A Non-Networked File System

This page gives a short overview of a non-networked file system, which I have implemented to transfer files from my Sparc station in my office and my Linux Box at home, using a MS-DOS based file system as intermediate. The idea is syncronize two file systems with are on machines with no network connection.

It is based on time-stamps, and compares the modification times of files on the two machines. It also keeps a list of files (directories) that need to be ignored (e.g., it's no use to copy executables, between the two systems). The system consists of two scripts and one C program.

The implementation that I use is rather primitive, and also contains some unwanted features, but although I have often thought about improving it, I have never come to do it, as it does work fine for the purpose I am using it.

Compare program

The core of the system is based on the dcompare.c program. This program basically compares two directory listings (produced by ls), and asks the user about how the differences should be dealt with.

The program expects that the file .dt.in contains the directory listing of the other system, and that the file .dt.new the current directory listing of the you are exporting from. All files that are newer in .dt.new than in .dt.in, are candidates for being exported to the other machine. For each of this file the users can give the following replies:

To keep track of which files (or directories) should be ignored the file .dt.ignore is read and modified. This file can be editted by hand.

At the end the program writes the following files:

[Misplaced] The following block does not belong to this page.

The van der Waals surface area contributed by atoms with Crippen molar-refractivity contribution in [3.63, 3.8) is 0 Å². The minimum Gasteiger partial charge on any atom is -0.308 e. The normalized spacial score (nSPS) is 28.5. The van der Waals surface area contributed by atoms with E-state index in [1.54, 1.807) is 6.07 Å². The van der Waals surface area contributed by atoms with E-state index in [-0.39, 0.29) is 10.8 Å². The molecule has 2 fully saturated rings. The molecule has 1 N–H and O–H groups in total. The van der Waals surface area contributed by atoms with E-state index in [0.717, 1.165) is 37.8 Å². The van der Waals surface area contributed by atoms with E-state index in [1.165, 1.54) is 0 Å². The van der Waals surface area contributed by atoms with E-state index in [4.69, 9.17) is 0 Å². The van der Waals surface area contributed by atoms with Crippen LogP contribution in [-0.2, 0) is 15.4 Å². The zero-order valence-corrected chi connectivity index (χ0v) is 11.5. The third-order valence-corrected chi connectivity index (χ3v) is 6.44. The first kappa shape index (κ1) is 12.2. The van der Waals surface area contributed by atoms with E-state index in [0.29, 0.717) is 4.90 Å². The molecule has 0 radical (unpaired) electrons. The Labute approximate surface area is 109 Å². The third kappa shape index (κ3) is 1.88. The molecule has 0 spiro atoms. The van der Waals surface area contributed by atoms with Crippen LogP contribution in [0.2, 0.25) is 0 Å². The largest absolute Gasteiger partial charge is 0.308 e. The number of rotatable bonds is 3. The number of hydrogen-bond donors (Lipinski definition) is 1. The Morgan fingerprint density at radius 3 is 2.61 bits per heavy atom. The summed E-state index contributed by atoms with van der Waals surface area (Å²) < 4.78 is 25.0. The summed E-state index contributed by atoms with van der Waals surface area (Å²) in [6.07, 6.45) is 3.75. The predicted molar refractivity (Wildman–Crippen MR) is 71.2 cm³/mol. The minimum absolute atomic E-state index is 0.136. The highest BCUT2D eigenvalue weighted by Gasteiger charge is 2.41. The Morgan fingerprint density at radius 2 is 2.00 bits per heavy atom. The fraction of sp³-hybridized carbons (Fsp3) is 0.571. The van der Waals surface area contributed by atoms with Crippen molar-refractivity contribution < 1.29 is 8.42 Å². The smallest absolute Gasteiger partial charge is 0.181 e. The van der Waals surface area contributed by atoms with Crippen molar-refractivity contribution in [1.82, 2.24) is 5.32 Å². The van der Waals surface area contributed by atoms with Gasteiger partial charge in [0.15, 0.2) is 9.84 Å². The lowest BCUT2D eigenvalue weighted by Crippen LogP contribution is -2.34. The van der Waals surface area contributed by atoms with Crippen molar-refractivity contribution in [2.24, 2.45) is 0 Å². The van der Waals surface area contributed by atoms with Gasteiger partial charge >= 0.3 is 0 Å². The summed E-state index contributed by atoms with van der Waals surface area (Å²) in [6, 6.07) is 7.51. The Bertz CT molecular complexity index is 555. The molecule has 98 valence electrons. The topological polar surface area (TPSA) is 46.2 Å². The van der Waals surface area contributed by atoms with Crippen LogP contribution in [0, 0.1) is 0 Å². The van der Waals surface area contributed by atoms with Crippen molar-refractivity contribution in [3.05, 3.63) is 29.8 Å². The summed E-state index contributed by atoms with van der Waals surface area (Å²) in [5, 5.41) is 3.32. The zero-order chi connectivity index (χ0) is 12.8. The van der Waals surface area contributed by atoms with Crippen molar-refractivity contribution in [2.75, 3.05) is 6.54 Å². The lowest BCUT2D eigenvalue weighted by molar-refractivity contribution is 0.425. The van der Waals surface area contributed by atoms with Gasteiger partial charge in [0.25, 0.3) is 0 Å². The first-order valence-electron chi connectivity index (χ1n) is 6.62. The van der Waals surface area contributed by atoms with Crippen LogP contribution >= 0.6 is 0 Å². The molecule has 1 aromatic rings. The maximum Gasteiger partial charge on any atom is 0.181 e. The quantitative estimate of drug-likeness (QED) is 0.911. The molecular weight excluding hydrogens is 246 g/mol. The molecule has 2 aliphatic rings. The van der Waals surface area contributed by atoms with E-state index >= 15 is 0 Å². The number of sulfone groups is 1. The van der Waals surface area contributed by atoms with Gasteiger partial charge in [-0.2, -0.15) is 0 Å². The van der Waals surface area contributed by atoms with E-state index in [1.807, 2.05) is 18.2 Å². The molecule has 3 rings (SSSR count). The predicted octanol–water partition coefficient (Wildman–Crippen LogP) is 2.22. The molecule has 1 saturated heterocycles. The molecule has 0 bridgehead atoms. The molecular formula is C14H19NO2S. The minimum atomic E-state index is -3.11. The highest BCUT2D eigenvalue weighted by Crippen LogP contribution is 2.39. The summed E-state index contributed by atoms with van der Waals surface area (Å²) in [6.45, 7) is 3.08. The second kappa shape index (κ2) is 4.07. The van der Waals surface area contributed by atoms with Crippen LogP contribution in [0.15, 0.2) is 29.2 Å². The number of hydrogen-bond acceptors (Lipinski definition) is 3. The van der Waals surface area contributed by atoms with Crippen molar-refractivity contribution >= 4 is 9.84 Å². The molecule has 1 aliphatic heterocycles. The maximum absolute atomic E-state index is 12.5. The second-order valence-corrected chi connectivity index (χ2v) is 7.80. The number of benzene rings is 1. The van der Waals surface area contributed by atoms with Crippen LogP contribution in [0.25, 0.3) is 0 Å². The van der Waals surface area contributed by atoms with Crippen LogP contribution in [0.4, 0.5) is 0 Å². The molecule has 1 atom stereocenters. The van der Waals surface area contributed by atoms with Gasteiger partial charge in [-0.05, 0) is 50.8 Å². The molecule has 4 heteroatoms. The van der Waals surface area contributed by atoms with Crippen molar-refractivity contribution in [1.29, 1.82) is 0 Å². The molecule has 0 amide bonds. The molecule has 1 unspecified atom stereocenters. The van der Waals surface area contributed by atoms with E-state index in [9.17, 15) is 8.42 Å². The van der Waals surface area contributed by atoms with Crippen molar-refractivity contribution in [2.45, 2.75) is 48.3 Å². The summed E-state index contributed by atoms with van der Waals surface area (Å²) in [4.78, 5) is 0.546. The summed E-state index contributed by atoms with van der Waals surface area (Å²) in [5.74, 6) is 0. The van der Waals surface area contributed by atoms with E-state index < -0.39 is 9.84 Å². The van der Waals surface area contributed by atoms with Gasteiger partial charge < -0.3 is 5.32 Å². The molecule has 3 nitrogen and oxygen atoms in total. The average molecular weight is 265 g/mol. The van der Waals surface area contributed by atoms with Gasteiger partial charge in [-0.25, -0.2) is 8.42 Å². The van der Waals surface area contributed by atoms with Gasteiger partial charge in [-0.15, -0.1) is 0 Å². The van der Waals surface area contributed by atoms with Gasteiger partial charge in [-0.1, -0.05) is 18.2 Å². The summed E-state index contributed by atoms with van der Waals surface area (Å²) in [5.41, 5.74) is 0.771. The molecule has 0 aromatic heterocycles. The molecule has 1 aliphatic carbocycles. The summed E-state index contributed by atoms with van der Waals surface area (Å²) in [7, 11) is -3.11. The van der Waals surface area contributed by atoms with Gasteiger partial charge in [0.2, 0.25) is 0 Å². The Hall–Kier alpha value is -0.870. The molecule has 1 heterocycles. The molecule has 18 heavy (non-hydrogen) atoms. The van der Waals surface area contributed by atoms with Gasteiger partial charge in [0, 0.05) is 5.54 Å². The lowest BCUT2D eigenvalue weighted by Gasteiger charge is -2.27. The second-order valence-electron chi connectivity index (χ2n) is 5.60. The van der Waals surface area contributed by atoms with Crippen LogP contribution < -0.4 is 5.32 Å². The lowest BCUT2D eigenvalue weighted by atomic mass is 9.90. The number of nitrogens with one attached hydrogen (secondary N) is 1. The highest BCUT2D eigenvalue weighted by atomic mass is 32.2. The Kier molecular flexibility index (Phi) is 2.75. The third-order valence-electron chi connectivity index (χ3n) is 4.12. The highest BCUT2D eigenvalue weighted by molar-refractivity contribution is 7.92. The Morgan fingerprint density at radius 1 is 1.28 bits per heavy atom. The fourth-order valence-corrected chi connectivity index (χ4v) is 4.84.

(Of course, the .dt.ignore is also written.)

Export script

The script starts with:
Then I have a line to also save a copy of by incoming mail box:
cp /usr/spool/mail/xxxx ~/inbox
Then I have to collect all the files.
set dtz = $1
echo $dtz
ls -dalg * */* */*/* >.dt.new
Actually, I am using something like the following, because the argument list gets too long. (Not so, nice, but it works.)
ls -dalg * >.dt.tmp
ls -dalg Calendar/* >>.dt.tmp
ls -dalg News/* News/*/*  >>.dt.tmp
ls -dalg Mail/* Mail/*/* >>.dt.tmp
sort +0.54 <.dt.tmp | uniq >.dt.new
rm .dt.tmp
Then I call the compare program, which compares .dt.new with .dt.out, and generates .dt.make, .dt.out and .dt.del. It also read and writes .dt.ignore.
And now to the real job:
chmod +x .dt.make .dt.del
echo do:
more ./.dt.make
echo zipping:
gzip .dt.disk
And copy everything to disk:
echo copy to a:
mdel a:$dtz.DTZ
mdel a:$dtz.LS
echo mcopy .dt.disk.gz a:$dtz.DTZ
mcopy .dt.disk.gz a:$dtz.DTZ
echo mcopy .dt.out a:$dtz.LS
mcopy .dt.out a:$dtz.LS
Clean-up and deleting old stuff. (Somehow this is nice. I do find all core-file that are generated, and can clean them up immediately.)
rm -i .dt.disk.gz
echo deleting:
rm .dt.out .dt.new .dt.make .dt.del

Import script

echo copy $1.DTZ to .dt.disk.gz
mcopy a:$1.DTZ .dt.disk.gz
echo copy $1.LS to .dt.in
mcopy a:$1.LS .dt.in
if ( -f .dt.disk.gz ) then
   echo unzip .dt.disk.gz to .dt.disk
   gzip -d .dt.disk.gz
   echo .dt.disk.gz not found
if ( -f .dt.disk ) then
   echo untar .dt.disk
   tar -xwf .dt.disk
   rm -i .dt.disk
   echo .dt.disk not found

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